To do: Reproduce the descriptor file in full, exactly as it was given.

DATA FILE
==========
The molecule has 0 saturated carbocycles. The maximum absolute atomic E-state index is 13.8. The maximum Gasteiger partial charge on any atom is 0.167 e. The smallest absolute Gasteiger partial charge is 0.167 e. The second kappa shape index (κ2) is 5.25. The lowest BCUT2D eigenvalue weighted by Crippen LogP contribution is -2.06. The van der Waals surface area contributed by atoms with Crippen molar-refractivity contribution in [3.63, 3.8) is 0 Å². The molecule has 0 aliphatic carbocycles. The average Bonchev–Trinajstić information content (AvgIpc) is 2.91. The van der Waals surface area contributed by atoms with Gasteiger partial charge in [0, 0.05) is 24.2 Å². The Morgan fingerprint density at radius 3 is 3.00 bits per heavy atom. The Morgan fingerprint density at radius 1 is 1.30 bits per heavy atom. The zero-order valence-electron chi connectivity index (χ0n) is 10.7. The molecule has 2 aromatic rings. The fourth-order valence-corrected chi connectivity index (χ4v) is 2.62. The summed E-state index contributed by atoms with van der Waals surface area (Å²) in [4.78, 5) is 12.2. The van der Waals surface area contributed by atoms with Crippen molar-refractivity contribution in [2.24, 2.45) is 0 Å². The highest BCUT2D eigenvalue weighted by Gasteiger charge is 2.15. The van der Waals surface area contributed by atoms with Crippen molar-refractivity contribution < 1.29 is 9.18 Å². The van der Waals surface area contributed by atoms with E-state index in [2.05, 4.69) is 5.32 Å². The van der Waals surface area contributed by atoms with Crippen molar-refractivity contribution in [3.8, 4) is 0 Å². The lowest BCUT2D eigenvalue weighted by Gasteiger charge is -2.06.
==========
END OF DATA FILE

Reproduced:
The molecule has 0 saturated carbocycles. The maximum absolute atomic E-state index is 13.8. The maximum Gasteiger partial charge on any atom is 0.167 e. The smallest absolute Gasteiger partial charge is 0.167 e. The second kappa shape index (κ2) is 5.25. The lowest BCUT2D eigenvalue weighted by Crippen LogP contribution is -2.06. The van der Waals surface area contributed by atoms with Crippen molar-refractivity contribution in [3.63, 3.8) is 0 Å². The molecule has 0 aliphatic carbocycles. The average Bonchev–Trinajstić information content (AvgIpc) is 2.91. The van der Waals surface area contributed by atoms with Gasteiger partial charge in [0, 0.05) is 24.2 Å². The Morgan fingerprint density at radius 3 is 3.00 bits per heavy atom. The Morgan fingerprint density at radius 1 is 1.30 bits per heavy atom. The zero-order valence-electron chi connectivity index (χ0n) is 10.7. The molecule has 2 aromatic rings. The fourth-order valence-corrected chi connectivity index (χ4v) is 2.62. The summed E-state index contributed by atoms with van der Waals surface area (Å²) in [4.78, 5) is 12.2. The van der Waals surface area contributed by atoms with Crippen molar-refractivity contribution in [2.24, 2.45) is 0 Å². The highest BCUT2D eigenvalue weighted by Gasteiger charge is 2.15. The van der Waals surface area contributed by atoms with Crippen molar-refractivity contribution < 1.29 is 9.18 Å². The van der Waals surface area contributed by atoms with E-state index in [2.05, 4.69) is 5.32 Å². The van der Waals surface area contributed by atoms with Crippen molar-refractivity contribution in [3.8, 4) is 0 Å². The lowest BCUT2D eigenvalue weighted by Gasteiger charge is -2.06.